In fact, you can make a very strong argument that the best Covid communications over the next five treacherous months is no Covid communications at all. You don’t have to feel the nation’s pain, you just need to ensure the wheels of business keep turning.

Mark Ritson

In my view, creative work that sees every news event or occasion like Women’s Day as an opportunity arises out of FOMO. The brand team could be worried that by missing out they might give a competing brand to gain traction or the much vaunted ‘buzz’. The creative ideas listed above vary from forced gimmickry (e.g. McDonald’s) to something that has some relevance to the brand (e.g. IKEA and Jeep). They maybe seen as doing their bit to reinforce a public service message in these challenging times. But the question to ask is – are consumers seeking such messaging from their brand of bread or jeans? Or will they find it credible coming from official sources?Ads like that for Jeep may bring a smile and appeal to the small advertising community but are likely to have zero impact in changing behaviour in the context of the pandemic. It is just adding to the noise.

As pointed out in the Mark Ritson article, brands which make a difference through action are better off than ones which simply out out an ad which may be seen (if at all) as a gimmick or white noise.

It was Iceland that first came up with the smart idea of letting elderly customers shop first. Not the country, the bargain basement retailer.

Upmarket Danish food market Rotunden set the initial price for one Quick sanitiser at 40 krona (about three quid) and then offered any additional sanitisers at 1,000 krona


In sum, while some cute smile-inducing ads can make the brand team and a small audience happy they make little impact in the larger scheme of things at the time of a global pandemic which has disrupted lives. Brands are better off waiting this one out than join the moment marketing brand wagon.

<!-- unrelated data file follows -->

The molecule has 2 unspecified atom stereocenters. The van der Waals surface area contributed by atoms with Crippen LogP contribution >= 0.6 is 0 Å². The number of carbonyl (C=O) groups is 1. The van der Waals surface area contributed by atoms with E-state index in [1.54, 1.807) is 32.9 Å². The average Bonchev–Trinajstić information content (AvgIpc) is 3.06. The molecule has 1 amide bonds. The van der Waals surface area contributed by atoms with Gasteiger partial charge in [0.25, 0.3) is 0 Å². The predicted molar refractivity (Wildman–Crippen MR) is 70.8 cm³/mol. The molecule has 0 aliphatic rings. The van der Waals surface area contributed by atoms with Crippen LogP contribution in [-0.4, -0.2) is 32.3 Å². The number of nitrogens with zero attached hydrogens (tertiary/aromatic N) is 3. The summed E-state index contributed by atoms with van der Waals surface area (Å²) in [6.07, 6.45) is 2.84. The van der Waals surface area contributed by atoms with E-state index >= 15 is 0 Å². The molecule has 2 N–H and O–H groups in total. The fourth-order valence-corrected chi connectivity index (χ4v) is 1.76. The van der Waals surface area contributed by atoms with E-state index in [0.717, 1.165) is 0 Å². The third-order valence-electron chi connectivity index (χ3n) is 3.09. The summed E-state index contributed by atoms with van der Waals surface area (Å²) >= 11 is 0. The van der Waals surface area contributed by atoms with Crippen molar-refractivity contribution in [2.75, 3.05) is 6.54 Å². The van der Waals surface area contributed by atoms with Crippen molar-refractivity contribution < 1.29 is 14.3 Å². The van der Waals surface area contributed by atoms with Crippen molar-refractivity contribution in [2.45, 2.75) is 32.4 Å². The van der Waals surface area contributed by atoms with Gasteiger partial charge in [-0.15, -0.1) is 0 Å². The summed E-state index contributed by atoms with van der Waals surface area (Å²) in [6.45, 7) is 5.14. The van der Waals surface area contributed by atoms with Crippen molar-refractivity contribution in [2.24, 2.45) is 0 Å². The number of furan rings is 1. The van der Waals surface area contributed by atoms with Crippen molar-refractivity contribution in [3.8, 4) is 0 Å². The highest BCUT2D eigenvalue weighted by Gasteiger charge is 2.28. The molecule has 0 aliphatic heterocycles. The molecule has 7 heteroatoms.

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  1. Ashutosh Chhibber Reply

    Sir can you please explain “You don’t have to feel the nation’s pain, you just need to ensure the wheels of business keep turning.” in context of McDonald’s. How can they keep the wheels turning?

    I agree with you that such campaigns will have almost zero impact on behaviour but as you mentioned earlier not all campaigns are directed towards making an immediate sale. In this context is it Ok to wait this out while others may gain some traction. Especially when more and more consumers want to be associated with socially responsible brands and I feel that when these brands send out such messages of public service they are acting as being socially responsible.

    Thank you.

    • Tough question on McDonald’s and other food retail. But the action of separating the arch came across as a mere flimsy stunt. On the second point, yes, staying in the consumer’s consideration set but with relevant PSA-type communication (with no immediate sales oriented message) is being done well by a handful of brands.